Curiosity project scientist Prof John Grotzinger saluted the rover’s careful field work.

The mystery of Mount Sharp, he argued, could only have been solved by a robot on the ground – not by satellite observations.

“There is no way to have recognised this from orbit,” he told reporters.

“All that driving we did really paid off for science. It didn’t just get us to Mount Sharp – it gave us the context to appreciate Mount Sharp.”

There are still many outstanding questions.

The research team needs to understand better how persistent the water might have been through time; the activity that built the mountain could have been quite episodic.

And the notion that Mars was a lot warmer in the past is at odds with current climate models for that time.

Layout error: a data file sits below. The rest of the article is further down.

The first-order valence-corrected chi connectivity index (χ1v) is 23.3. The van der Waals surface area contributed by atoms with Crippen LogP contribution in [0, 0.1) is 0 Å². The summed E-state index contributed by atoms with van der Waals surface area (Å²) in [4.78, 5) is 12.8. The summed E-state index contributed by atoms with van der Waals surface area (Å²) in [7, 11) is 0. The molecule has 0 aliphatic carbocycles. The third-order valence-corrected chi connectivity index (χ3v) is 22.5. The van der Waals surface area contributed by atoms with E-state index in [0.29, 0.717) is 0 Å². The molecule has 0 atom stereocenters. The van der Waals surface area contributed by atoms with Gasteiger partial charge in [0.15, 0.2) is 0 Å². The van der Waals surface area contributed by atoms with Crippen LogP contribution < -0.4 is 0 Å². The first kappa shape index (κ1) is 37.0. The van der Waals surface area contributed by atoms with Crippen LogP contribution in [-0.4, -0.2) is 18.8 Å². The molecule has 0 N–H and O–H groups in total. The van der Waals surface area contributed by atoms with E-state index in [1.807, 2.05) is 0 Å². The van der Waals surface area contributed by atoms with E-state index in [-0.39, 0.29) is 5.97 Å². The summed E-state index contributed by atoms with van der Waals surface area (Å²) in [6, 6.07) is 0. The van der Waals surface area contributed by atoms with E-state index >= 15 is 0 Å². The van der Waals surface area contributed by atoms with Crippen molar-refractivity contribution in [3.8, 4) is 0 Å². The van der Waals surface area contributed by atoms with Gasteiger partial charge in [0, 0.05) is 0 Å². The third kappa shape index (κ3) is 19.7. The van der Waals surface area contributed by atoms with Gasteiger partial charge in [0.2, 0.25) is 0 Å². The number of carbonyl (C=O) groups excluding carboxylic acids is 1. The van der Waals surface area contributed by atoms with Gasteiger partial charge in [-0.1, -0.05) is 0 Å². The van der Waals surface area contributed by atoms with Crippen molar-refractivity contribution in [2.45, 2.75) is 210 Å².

“Even with a thicker atmosphere of carbon dioxide and other greenhouse gases like water, sulphur dioxide or hydrogen, it’s difficult in models to raise global temperatures enough. But unless you do so, any liquid water would quickly freeze,” explained Dr Vasavada.

The team hopes to answer some of these questions in the coming months and years as Curiosity climbs the mountain and studies its different rock layers.

Diagram

The diagram shows how the crater may have filled with lake deposits (brown) through time (L), before wind then sculpted the central mountain we see today (R)

Rock layers

The layering was seen systematically to dip towards Mount Sharp in the centre of the crater

Jonathan.Amos-INTERNET@bbc.co.uk and follow me on Twitter: @BBCAmos

 

Science correspondent, BBC News

MSL selfie